Convergence Insufficiency is defined as the inability of your two eyes to work together comfortably at nearpoint. When we read, our eyes must turn in (converge) together at a desired near-point object (i.e., book). Simultaneously, each eye must focus for a required target distance. These two functions are linked together. Stress on one function causes stress on the other. Normally, as your eyes turn in to focus on close range material, increased focusing and eye aiming is required. When you look at an object up close, your two eyes cannot come together comfortably and efficiently to view the object. This is known as convergence insufficiency.
Convergence excess is defined as the excessive “turning in” of your eyes. When we read and perform other activities at near-point, our eyes must turn in (i.e., convergence) accurately at a desired near-point object while simultaneously each eye must focus for the specific target distance. If your two eyes turn in more than necessary when you look at a specific object, this increase in convergence is generally associated with an increase in focusing power. Focusing and convergence are two separate functions which are linked together. Excessive stimulation of one of these skills produces excessive unwarranted stimulation of the other.
Possible symptoms include double vision, blurred vision and headaches. Typically, you may find it difficult to perform your nearpoint work (i.e., reading, writing, school work, etc.) comfortably for extended periods of time and quite often you may find yourself avoiding all nearpoint activities. In addition, your depth perception may also be reduced.
The treatment for convergence issues is vision therapy. Specifically prescribed eye therapy can teach you to utilize your eyes comfortably and efficiently. After you receive this therapy, glasses may be needed. You will ultimately be able to read and perform nearpoint activities comfortably without fatigue.
When your eyes look at specific objects up close, such as a book or a set of cards, each eye must focus for the specific distance at which the object is held. The closer an object is held, more focusing power is necessary to see the object clearly. Difficulty focusing your eyes can result in distance and near vision blur, headaches, eye strain, reduced acuity, double vision, an inability to perform near visual tasks, an inability to change focus and general fatigue. The causes of accommodative problems include a lack of ability to sustain focus, which can be combined with uncorrected refractive errors, or eye-muscle instabilities, overstimulation of the accommodative system with prolonged near work, or difficulty shifting focus from one point to another. As part of the normal aging process, the ability to change focus decreases with age. This is a normal process referred to as presbyopia, initially affecting most people at age 35 to 45. In certain instances, focusing problems can be the result of trauma, neurological diseases or side effects of certain medications.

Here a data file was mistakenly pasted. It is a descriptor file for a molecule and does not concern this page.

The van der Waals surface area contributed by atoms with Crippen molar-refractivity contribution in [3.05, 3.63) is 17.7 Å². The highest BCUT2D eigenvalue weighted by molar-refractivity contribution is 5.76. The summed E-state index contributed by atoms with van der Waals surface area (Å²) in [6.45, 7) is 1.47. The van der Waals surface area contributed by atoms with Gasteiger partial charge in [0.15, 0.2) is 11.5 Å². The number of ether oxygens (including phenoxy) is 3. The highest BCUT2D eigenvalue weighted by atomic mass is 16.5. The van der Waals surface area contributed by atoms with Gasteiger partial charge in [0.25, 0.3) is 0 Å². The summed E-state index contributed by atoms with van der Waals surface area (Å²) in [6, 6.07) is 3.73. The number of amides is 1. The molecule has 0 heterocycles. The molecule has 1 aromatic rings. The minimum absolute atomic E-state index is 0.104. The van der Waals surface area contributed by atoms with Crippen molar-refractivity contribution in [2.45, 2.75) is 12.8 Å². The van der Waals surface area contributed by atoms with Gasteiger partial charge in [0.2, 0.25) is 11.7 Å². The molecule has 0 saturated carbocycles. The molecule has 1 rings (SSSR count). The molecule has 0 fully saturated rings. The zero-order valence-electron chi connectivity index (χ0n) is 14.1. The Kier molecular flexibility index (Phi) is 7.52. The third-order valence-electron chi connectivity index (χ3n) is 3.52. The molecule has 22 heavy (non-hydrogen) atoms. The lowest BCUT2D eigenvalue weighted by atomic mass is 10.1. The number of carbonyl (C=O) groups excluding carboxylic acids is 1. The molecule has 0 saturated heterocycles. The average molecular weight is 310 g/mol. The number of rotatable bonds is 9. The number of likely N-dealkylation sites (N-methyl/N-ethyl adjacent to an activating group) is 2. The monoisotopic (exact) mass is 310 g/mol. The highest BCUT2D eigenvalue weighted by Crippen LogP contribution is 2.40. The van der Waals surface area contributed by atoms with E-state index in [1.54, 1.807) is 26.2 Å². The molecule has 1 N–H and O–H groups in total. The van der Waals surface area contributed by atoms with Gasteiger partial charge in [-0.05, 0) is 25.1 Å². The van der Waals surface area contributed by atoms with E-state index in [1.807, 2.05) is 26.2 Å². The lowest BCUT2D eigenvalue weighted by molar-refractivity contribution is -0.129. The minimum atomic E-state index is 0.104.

When our eyes look at a specific object up close such as a book or a set of cards, the eye muscles must focus for the specific distance at which the object is held. This process is called accommodation (focusing). In certain cases, there is an overstimulation of the accommodative (focusing) system with prolonged near work. There is generally an intermittent blurring of distance vision following near visual tasks.
Symptoms can include difficulty performing near vision tasks, blurred vision at distance and near, the holding of reading material or other work closer than expected, headaches, eye fatigue and possible double vision.
Treatment for an accommodative spasm includes the prescription of lenses to reduce the overstimulation combined with specifically prescribed visual therapy procedures. If this condition is left unresolved, functional myopia or a significant eye alignment problem may result. Treatment for accommodative difficulties can include specially prescribed lenses, which supply the focusing power necessary to see clearly. In many cases, specially prescribed visual therapy may be needed to teach the eyes to change focus comfortably. Frequently, both therapy and glasses are necessary.
In order for your eyes to work efficiently, they must be able to follow moving objects (pursuit movements), and must be able to jump from one object to another (saccadic eye movements). Proper eye movement skills are needed for reading and writing. An “oculo-motor dysfunction” is the ophthalmic terminology for reduced eye movement skills.
People with inadequate eye movement skills can lose their place while reading, can omit words or letters when reading or writing, or can reverse words or letters. A possible cause of being considered a “slow reader” or having academic disabilities is poor eye movement skills.